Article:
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McEs, A Hacker Life
Saturday, December 27, 2008
 Year-end Cleaning (ie. on warning options)

Benjamin Otte recently blogged about compiler warning options. Now, to use or not to use -Werror is something Benjamin and I have wasted hours discussing, but that's not the point here.

The reason that I thought I blog and link to his post is that compiler warnings are very useful tools for writing good code. These days, when I run my C code, it typically works the first time. That's not as much a complement to me as it is to my compiler. That's because by the time I finish fixing all the warnings, all the trivial bugs are gone too. Any C programmer must have a large set of warning options he enables, and here is mine:

-fno-common
-Wall
-Wdeclaration-after-statement
-Wextra
-Wformat=2
-Winit-self
-Winline
-Wpacked
-Wp,-D_FORTIFY_SOURCE=2
-Wpointer-arith
-Wlarger-than-65500
-Wmissing-declarations
-Wmissing-format-attribute
-Wmissing-noreturn
-Wmissing-prototypes
-Wnested-externs
-Wold-style-definition
-Wredundant-decls
-Wsign-compare
-Wstrict-aliasing=2
-Wstrict-prototypes
-Wswitch-enum
-Wundef
-Wunreachable-code
-Wunsafe-loop-optimizations
-Wwrite-strings


These ones I've used in the past but have disabled for one reason or the other:

-Wbad-function-cast
-Werror-implicit-function-declaration
-Wfloat-equal
-Wmissing-field-initializers
-Wmissing-include-dirs
-Wswitch-default


There are two that stand out: -fno-common is not a warning flag strictly speaking, but it's as good as one. -Wp,-D_FORTIFY_SOURCE=2 is not a warning flag either, but it enables some extra checks in glibc headers.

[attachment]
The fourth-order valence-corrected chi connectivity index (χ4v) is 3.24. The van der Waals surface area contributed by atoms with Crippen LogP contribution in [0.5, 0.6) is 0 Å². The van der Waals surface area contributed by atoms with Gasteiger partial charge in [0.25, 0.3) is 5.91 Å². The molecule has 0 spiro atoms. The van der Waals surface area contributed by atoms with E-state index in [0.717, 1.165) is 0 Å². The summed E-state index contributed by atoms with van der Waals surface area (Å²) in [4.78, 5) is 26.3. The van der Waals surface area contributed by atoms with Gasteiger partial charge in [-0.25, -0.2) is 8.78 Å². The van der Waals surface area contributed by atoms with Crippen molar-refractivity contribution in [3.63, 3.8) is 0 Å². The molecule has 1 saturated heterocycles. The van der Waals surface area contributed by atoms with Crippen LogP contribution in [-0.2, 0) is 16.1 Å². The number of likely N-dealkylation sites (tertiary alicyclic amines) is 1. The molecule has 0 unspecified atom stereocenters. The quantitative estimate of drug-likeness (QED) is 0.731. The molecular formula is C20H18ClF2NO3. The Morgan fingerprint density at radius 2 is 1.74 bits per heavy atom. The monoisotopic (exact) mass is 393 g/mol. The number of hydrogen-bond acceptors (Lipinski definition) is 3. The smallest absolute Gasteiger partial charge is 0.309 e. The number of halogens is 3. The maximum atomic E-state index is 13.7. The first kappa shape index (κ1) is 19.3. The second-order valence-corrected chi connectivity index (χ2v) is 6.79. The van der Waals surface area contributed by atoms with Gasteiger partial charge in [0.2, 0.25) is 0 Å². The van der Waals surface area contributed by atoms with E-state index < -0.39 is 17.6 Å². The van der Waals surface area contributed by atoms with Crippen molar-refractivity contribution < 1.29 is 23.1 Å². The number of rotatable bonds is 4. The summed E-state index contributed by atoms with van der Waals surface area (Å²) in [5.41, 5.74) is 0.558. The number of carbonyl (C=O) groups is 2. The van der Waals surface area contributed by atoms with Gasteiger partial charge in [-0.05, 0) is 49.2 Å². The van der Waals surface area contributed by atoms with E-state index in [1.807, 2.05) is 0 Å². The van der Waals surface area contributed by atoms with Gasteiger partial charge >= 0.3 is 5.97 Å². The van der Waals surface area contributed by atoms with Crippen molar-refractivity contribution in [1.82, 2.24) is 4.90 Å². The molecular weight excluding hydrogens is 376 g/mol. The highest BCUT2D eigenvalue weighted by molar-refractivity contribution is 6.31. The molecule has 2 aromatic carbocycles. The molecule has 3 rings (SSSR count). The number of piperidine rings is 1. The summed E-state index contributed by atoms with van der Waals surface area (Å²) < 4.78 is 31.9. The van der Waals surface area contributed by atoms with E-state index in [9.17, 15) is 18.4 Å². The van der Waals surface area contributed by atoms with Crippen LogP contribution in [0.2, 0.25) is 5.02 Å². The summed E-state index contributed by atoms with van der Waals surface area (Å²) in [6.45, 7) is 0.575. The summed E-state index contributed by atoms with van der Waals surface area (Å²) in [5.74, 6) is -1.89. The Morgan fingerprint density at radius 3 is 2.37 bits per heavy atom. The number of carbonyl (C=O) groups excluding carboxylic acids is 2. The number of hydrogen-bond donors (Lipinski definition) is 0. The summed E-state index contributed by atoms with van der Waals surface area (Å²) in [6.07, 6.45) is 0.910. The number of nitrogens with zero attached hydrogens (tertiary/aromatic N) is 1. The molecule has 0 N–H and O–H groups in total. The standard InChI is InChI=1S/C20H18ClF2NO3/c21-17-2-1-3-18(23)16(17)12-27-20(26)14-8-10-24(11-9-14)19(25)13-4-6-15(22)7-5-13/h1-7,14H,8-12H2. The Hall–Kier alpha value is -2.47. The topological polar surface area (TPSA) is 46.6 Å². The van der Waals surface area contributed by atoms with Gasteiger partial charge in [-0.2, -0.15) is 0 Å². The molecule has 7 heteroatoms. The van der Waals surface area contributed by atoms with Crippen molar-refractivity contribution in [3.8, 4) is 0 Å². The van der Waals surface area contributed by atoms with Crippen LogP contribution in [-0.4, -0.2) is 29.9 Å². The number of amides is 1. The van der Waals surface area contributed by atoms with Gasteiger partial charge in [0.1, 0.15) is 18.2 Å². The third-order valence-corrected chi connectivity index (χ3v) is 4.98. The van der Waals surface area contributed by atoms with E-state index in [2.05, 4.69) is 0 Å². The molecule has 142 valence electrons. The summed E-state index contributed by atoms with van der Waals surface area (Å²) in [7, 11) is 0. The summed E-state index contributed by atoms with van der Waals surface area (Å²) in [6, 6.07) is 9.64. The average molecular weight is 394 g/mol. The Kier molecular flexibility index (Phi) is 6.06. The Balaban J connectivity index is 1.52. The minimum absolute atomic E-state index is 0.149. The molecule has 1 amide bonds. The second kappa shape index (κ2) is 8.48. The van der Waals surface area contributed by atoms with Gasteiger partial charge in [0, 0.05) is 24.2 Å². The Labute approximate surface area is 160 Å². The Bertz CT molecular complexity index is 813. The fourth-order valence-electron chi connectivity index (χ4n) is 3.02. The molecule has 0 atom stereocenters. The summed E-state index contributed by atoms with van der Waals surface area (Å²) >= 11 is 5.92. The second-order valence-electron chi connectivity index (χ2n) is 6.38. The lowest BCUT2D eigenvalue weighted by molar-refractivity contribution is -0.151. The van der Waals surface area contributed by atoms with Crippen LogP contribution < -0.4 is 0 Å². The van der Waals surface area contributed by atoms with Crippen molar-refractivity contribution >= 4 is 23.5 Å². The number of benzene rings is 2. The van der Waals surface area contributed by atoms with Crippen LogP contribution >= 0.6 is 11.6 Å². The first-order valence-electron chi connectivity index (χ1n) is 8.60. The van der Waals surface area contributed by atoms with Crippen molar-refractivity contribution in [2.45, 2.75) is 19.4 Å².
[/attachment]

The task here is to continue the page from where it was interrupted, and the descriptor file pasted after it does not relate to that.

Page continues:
Benjamin's post explains each warning he uses and why it's a good idea. When in doubt, man gcc is your friend.

Now, the trick to using these is to always remember that these are warnings. Some will trigger in very legitimate code. That's why -Werror is evil. Warning flags are a very personal thing. I don't like cluttering code I maintain with them.

Anyway, I went ahead and fixed all warnings that Pango and Vte compilation generated. Now I can see if my new code generates a warning. Yay.

Speaking of vte, it has been seeing some new development. Last month I wrote a pangocairo rendering backend for it. Later I implemented support for combining characters. That wasn't easy as the vte code has a one-char-per-cell model hardcoded all over the code. I retro-fitted more-than-one-char-per-cell on it vy using a new data type called vteunistr. ChPe has been adding new API, including adding GObject properties. And we all have been ripping old code out. Here is the summary of changes for the past six weeks:
99 files changed, 6317 insertions(+), 14094 deletions(-)

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Comments:
One thing I really miss from other compilers when I use gcc is disabling warnings via pragmas. That way you can enable somehting like -Werror and just special case the few instances where a warning is legitimate (I'd argue if it's more than a few cases then the warning isn't worth using).

I've found that with big projects if you don't use -Werror you end up with lots of warnings that could be fixed, but simply aren't because people always "leave it for later".
 
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